Rounds’ 2002 primary victory is one of the great upsets in South Dakota political history, as he won 44% to 30% for Barnett and 26% for Kirby. He selected State Senator Dennis Daugaard as his running mate, and easily defeated the Democratic nominee, USD President Jim Abbott, a credible candidate who had no answer for Rounds’ nice-guy image and inherent Republican advantage.
Rounds became South Dakota’s thirty-first governor in early 2003. He was the first native of Pierre and the first graduate of South Dakota State University to serve as governor. His election also represented a generational shift, and he was the first “baby boomer” to hold the office. Rounds’ eight years as governor focused on economic development, with a set of policies and proposals he packaged as the “2010 Initiative.” Rounds’ signature achievement was the development of the former Homestake Gold Mine in Lead as an underground physics laboratory. That considerable achievement was a part of a wider effort to expand research at the state universities; he also supported several state-sponsored scholarship plans. Rounds’ was also a war-time governor. He supported South Dakota National Guard deployments to Afghanistan and the Middle East throughout his time in office. Rounds worked with the state’s congressional delegation to save Ellsworth Air Force Base from closure. He also dedicated new memorials in Pierre to the state’s Korean and Vietnam war veterans.
Rounds left office in 2011, turning over the Governor’s Office to his lieutenant governor, Dennis Daugaard, whom he had endorsed and supported in the 2010 campaign. He returned to his insurance business in Pierre, but soon turned his sights on the U.S. Senate. Rounds announced his 2014 candidacy for U.S. Senate just days after the 2012 election; incumbent Tim Johnson later retired. Rounds’ 2014 campaign was eventful, as he faced a five-way Republican primary followed by a four-way general election, but he ultimately prevailed by comfortable margins in both. His election 2014 was a milestone, as it marked the first time since 1962 that Republicans controlled the entire South Dakota congressional delegation.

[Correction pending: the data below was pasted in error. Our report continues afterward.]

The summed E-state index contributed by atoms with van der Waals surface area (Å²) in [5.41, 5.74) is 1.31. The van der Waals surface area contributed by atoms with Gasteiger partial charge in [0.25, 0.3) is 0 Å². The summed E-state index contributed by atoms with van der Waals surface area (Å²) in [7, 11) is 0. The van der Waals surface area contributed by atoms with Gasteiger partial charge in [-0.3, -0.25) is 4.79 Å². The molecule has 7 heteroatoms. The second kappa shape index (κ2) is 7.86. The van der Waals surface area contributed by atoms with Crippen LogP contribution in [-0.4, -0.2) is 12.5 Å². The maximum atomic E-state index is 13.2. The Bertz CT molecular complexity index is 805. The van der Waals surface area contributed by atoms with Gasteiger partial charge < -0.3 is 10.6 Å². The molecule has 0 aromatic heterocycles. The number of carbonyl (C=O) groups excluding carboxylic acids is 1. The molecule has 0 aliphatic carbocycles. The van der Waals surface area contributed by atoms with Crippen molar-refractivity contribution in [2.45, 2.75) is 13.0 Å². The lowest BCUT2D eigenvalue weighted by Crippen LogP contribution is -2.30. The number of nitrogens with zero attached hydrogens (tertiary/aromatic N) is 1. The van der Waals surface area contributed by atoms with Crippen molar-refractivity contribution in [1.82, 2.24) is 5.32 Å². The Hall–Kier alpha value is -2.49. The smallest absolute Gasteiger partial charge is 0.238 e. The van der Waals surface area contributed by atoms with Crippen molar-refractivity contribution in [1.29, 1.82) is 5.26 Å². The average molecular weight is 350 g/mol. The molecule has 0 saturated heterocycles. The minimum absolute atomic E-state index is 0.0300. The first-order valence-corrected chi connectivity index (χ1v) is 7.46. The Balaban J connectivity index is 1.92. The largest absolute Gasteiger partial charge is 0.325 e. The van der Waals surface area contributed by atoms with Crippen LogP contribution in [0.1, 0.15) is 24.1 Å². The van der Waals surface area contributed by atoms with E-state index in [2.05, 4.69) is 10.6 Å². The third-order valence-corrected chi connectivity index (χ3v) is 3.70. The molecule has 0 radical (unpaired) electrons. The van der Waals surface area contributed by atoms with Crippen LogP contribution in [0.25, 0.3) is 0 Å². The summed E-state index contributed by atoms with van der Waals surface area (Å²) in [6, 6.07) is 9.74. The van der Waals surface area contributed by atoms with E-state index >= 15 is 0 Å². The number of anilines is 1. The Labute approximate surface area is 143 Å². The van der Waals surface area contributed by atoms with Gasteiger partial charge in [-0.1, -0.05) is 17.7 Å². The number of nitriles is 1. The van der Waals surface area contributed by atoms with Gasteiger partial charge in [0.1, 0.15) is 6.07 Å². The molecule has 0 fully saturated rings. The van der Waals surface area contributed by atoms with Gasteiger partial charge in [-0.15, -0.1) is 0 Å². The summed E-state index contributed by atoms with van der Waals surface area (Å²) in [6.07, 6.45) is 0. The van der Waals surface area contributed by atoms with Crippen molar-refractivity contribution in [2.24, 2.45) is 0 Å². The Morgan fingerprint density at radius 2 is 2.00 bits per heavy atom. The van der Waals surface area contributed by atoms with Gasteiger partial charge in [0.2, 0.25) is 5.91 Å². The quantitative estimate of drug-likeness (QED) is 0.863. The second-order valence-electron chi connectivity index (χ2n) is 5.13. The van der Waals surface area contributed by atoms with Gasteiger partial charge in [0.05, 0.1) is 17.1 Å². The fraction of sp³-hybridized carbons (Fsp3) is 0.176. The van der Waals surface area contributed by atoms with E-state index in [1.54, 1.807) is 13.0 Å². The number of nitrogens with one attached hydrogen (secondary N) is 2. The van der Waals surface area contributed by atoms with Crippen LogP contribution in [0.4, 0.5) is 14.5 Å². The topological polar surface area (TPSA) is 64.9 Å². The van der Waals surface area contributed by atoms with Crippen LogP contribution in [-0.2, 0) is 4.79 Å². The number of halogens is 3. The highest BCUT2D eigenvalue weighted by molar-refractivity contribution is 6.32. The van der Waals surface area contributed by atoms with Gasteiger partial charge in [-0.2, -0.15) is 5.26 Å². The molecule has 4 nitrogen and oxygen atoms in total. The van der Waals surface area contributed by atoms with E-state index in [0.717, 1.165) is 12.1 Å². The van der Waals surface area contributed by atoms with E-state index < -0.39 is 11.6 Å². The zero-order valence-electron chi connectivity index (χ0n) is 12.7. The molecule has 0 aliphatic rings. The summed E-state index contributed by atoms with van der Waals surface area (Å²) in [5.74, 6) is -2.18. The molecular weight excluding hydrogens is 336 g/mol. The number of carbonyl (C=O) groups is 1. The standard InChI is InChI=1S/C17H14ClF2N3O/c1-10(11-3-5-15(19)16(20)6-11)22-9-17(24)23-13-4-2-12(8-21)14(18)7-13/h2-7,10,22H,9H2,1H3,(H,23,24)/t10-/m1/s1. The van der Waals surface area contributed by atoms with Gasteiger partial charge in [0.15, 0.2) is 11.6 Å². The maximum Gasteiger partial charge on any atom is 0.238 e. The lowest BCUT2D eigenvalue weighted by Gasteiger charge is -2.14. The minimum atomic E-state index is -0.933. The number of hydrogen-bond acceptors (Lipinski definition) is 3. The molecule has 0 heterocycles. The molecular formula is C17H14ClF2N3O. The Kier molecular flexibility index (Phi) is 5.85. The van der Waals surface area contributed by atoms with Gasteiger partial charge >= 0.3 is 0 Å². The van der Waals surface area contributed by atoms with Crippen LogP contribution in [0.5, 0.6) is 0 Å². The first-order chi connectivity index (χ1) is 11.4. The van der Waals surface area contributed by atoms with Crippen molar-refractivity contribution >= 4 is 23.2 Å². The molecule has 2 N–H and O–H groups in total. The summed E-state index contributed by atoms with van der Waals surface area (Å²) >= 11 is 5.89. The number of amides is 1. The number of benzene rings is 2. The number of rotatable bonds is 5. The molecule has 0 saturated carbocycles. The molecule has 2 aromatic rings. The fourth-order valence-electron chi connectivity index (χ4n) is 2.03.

In the Senate, Rounds has led efforts to reign in federal regulations, advocated for reform of the Indian Health Service and Veterans Health Administration, and supported trade policies and market reforms to benefit farmes and ranchers. He also advocated for the B-21 Bomber to be located at Ellsworth Air Force Base and has pushed the U.S. Army Corps of Engineers to improve management of the Missouri River system. Rounds has chaired the Senate subcommittee on cybersecurity and played a critical role in establishing the Beacom College of Computer and Cyber Sciences at Dakota State University.
Mike Rounds’ political career isn’t over; his reelection means that he is set to serve at least another six years in public office. Going back to that 2002 primary victory, his low-key personality and sensible approach mean that he tends to stay a little below-the-radar, even as he notches election wins (he is now 12-0 in contested elections). With his latest reelection, however, Rounds has reached an important milestone in a long political career, and it’s time to consider him as a significant figure in South Dakota history.